Topics include hardware and software components of computers for medical record
applications; database software and information management; specialized information
management systems in healthcare; methods of controlling confidentiality and patient rights;
accuracy and security of health information data in computer systems as well as future
directions of information technology in healthcare. Prerequisites: SCT100, HIT 191, HIT
192, HIT 193

HIT 194 – Healthcare Delivery Systems (5-0-5)
This course provides students with a comprehensive understanding of the basic structures
and operations of the United States healthcare industry. The course focuses on the
conceptual basis for the system; its historical origins; the structures of ambulatory care,
inpatient care and other important services structures and the impact these structures have


                                               11
on the cost and quality of healthcare. Students will analyze the organizational structure of
healthcare facilities including professional and medical staff, administration and the
governing board. Consideration for healthcare regulatory agencies will be examined
throughout this course. Prerequisites: HIT 191, HIT 192, HIT 193

HIT 215 - Coding and Classification I (2-4-4)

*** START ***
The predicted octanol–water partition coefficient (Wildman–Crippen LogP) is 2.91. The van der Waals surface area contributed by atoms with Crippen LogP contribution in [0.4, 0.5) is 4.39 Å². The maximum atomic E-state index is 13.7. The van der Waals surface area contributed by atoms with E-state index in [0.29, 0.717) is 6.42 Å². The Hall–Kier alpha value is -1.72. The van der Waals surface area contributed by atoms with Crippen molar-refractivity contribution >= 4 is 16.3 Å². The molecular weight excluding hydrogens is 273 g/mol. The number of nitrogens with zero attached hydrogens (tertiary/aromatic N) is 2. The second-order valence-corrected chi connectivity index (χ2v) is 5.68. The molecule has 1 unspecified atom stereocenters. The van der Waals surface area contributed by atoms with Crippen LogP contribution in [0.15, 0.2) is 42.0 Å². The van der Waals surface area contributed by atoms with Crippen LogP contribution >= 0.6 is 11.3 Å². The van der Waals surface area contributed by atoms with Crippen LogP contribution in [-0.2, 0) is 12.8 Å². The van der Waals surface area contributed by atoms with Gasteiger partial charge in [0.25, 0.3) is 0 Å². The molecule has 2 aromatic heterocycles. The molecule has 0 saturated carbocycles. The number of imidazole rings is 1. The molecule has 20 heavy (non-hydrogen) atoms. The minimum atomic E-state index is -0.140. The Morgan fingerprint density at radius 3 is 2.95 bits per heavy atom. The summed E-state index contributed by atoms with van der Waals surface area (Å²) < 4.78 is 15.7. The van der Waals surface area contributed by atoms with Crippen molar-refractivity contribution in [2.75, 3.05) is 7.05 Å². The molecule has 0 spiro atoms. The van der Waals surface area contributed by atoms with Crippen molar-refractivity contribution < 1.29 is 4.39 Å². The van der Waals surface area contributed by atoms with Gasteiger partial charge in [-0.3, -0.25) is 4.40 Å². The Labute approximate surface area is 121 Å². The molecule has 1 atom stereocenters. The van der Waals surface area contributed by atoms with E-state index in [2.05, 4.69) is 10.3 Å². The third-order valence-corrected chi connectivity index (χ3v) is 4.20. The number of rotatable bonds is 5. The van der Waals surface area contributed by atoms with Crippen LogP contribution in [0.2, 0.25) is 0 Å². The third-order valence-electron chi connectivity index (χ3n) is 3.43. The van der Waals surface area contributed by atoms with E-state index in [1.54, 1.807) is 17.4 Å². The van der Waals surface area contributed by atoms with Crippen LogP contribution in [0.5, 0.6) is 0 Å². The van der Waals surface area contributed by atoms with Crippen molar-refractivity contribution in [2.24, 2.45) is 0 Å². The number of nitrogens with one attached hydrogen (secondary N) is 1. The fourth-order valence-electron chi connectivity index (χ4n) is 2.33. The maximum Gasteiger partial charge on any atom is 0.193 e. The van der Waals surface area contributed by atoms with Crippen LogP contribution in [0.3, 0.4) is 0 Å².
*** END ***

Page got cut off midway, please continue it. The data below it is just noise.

This course provides an introduction to and application of professional guidelines and
standards in assignment of codes to diagnoses and procedures using the International
Classification of Diseases – 9th Revision – Clinical Modification (ICD-9-CM). Coding rules
will be applied to case studies. DRG’s will be assigned using a grouper. Prerequisites:
Certificate or Diploma Track: AHS 101 within 2-years, AHS 109; Degree Track: BIO 194
*Note- MAS 151 may substitute for HIT 215.

HIT 216 - Coding and Classification II (2-4-4)
This course provides an introduction to and application of codes using CPT/HCPC system.
Areas of study include the CPT-4 Manual, assigning Evaluation and Management codes,
anesthesia and surgery, radiology and pathology and medicine. Codes will be applied to
workbook exercises, case studies, and actual outpatient charts. Prerequisite: HIT 215 Co-
requisite: HIT 217 *Note- MAS 153 may substitute for HIT 216.

HIT 217 - Coding and Classification III (2-4-4)
This course builds off of introductory ICD-9-CM coding rules, guidelines and standards
learned in HIT 215. Students explore more in-depth coding guidelines as they relate to
individual body systems. Prerequisite: HIT 215 Co-requisite: HIT 216*Note- MAS 152
may substitute for HIT 217.


HIT Program Objectives:
defined by AHIMA Entry-Level Competencies
       Columbus Technical College will prepare students in the Health Information
Technology Program to meet and/or exceed the following competencies as defined by the
American Health Information Management Association. There are two levels of core
competencies that the curriculum must achieve in preparing students. The first is defined as
Entry-Level Competencies and the second level are Knowledge Cluster Content and
Competencies.

Upon receiving the class syllabus for each Program class, these competencies and knowledge
clusters will be outlined for your. This will demonstrate what areas will be covered and what